About nine at night, General Clinton drew off the right of the British army in order to seize a pass in the heights three miles east of Bedford, on the Jamaica road. About two in the morning of the 27th, his patrols fell in with and captured one of the American parties directed to watch this road. Learning from his prisoners that the pass was unoccupied, he immediately seized it; and, on the appearance of day, the whole column passed the heights, and appeared in the level country between them and Brooklyn.
Before Clinton had secured the passes on the road leading from Jamaica, General Grant,8 in order to draw the attention of the Americans from their left, advanced slowly along the coast, at the head of the British left wing, supported by ten pieces of cannon, skirmishing as he advanced with the light parties stationed on that road. These were reinforced by Putnam; and, about three in the morning, Brigadier-General Lord Sterling9 was detached to that point, with the two nearest regiments. Major-General Sullivan, who commanded all the troops without the lines, advanced about the same time at the head of a strong detachment, on the road leading to Flat Bush; while another detachment occupied the heights still farther to his left.
About break of day, Lord Sterling reached the summit of the hills, where he was joined by the troops which had been already engaged, soon after which the enemy appeared in sight. A warm cannonade commenced, and some sharp but not very close skirmishing took place between parties of infantry. Lord Sterling was content with defending the pass; and General Grant did not wish to drive him from it until that part of the plan which had been entrusted to Sir Henry Clinton should be executed.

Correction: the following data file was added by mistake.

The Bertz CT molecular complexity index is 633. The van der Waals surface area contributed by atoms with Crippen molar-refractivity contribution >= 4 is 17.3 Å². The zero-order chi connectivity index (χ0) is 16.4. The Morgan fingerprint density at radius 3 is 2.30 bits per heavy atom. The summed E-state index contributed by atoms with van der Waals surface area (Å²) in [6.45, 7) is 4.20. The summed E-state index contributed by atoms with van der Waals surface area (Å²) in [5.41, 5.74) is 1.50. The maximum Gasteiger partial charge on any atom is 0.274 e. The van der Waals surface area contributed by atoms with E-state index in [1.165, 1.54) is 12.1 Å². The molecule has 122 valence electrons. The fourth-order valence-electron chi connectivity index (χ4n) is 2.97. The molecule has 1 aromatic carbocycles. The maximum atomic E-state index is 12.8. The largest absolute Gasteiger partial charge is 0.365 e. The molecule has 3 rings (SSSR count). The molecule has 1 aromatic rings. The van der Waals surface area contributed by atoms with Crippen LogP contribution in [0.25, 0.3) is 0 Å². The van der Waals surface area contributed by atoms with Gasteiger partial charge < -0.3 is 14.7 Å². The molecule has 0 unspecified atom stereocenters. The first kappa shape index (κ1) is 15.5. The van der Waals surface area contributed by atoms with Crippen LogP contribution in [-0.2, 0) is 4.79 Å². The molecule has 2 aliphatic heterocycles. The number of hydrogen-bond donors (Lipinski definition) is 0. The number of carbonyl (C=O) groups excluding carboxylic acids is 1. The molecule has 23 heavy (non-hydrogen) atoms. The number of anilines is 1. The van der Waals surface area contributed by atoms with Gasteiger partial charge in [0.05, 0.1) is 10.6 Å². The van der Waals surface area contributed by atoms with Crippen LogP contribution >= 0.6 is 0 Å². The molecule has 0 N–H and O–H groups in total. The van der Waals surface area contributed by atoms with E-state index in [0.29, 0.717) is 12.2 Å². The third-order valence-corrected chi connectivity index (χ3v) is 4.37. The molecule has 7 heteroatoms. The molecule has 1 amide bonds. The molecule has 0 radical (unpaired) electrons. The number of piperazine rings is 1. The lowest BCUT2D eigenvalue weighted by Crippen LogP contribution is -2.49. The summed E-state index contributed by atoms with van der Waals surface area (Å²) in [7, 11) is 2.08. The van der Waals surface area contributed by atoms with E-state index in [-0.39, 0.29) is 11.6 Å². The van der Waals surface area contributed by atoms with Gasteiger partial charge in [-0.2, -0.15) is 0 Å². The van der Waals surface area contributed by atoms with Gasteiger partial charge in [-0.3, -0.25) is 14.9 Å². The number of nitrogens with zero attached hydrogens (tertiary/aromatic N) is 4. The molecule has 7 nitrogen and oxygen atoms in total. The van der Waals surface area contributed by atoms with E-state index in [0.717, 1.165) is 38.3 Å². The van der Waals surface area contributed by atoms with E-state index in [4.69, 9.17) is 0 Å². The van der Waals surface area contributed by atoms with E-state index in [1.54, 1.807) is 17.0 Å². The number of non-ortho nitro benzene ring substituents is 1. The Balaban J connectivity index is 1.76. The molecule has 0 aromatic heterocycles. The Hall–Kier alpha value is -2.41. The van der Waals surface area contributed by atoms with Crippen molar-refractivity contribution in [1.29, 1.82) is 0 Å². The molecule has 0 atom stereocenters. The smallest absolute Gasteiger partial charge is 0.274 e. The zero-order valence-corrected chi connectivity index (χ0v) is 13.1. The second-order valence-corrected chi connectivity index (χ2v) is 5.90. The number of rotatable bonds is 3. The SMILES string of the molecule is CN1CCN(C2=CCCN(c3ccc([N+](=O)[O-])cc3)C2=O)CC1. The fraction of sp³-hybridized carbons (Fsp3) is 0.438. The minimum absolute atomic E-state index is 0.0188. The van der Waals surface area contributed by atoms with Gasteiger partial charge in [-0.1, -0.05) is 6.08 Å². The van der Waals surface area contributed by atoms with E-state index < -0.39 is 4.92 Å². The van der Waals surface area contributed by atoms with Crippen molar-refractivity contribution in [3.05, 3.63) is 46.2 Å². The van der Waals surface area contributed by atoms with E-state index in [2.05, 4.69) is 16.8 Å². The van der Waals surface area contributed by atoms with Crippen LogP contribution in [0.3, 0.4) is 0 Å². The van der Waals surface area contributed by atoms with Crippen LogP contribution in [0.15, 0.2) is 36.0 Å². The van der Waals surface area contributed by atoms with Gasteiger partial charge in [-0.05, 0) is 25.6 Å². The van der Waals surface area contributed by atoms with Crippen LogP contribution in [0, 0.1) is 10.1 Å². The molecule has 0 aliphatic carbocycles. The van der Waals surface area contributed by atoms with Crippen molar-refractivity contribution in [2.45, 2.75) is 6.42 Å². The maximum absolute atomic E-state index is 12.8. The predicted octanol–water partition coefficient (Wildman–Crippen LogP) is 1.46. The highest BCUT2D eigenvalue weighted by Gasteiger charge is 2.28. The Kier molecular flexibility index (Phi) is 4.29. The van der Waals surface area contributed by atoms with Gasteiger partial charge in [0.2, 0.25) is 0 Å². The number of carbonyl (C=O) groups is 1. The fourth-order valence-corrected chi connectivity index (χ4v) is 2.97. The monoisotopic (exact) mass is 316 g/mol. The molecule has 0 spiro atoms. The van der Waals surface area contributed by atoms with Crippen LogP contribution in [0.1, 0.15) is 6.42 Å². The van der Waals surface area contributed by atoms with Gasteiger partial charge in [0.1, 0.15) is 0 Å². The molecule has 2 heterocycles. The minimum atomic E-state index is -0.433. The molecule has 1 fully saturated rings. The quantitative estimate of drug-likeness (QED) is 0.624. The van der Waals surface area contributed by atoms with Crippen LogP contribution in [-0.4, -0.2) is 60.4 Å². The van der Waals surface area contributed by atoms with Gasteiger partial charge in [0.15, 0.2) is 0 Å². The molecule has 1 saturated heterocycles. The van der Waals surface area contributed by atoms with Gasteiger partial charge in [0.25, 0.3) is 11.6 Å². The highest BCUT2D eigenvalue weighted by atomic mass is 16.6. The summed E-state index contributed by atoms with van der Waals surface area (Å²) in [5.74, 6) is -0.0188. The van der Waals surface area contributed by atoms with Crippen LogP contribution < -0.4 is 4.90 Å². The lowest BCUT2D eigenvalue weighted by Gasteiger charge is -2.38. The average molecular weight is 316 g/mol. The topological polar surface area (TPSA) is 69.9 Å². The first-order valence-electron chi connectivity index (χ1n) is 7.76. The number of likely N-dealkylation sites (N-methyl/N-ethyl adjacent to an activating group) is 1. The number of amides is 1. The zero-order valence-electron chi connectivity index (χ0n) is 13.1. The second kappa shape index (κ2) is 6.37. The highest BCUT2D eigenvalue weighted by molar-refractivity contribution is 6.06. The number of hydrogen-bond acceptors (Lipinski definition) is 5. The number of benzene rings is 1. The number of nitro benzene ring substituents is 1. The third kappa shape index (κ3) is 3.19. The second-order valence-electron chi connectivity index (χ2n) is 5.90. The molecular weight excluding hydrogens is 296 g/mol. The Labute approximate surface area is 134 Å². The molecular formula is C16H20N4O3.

In the centre, General de Heister,10 soon after daybreak, began a cannonade on the troops under Sullivan. In the mean time, in order the more effectually to draw off the attention of the Americans from the point at which the general attack was to be made, the fleet was put in motion, and a heavy cannonade was commenced on the battery at Red Hook.
Aug. 27About half-past eight, the British right having then reached Bedford in the rear of Sullivan’s left, General de Heister ordered Colonel Donop’s corps to attack the hills, following himself with the centre of the army. The approach of Clinton was now discovered by the American left, which immediately endeavored to regain the camp at Brooklyn. While retiring from the woods by regiments, they encountred the front of the British. About the same time the Hessians advanced from Flat Bush against that part of the army which occupied the direct road to Brooklyn, where General Sullivan commanded in person. The firing heard towards Bedford had disclosed to these troops the alarming fact that the British had turned their left flank, and were getting completely into their rear. They sought to escape the danger by regaining the camp with the utmost celerity. The sudden rout of this party enabled De Heister to detach a part of his force against those who were engaged near Bedford. In that quarter, too, the Americans were broken and driven back into the woods; and the front of the column, led by General Clinton, intercepted those who were retreating along the direct road from Flat Bush. Thus attacked both in front and rear, driven alternately by the British on the Hessians, and by the Hessians back on the British, a succession of skirmishes took place in the woods, in the course of which some parts of corps forced their way through the enemy, and regained the lines of Brooklyn; but the greater part of the detachment was killed or taken.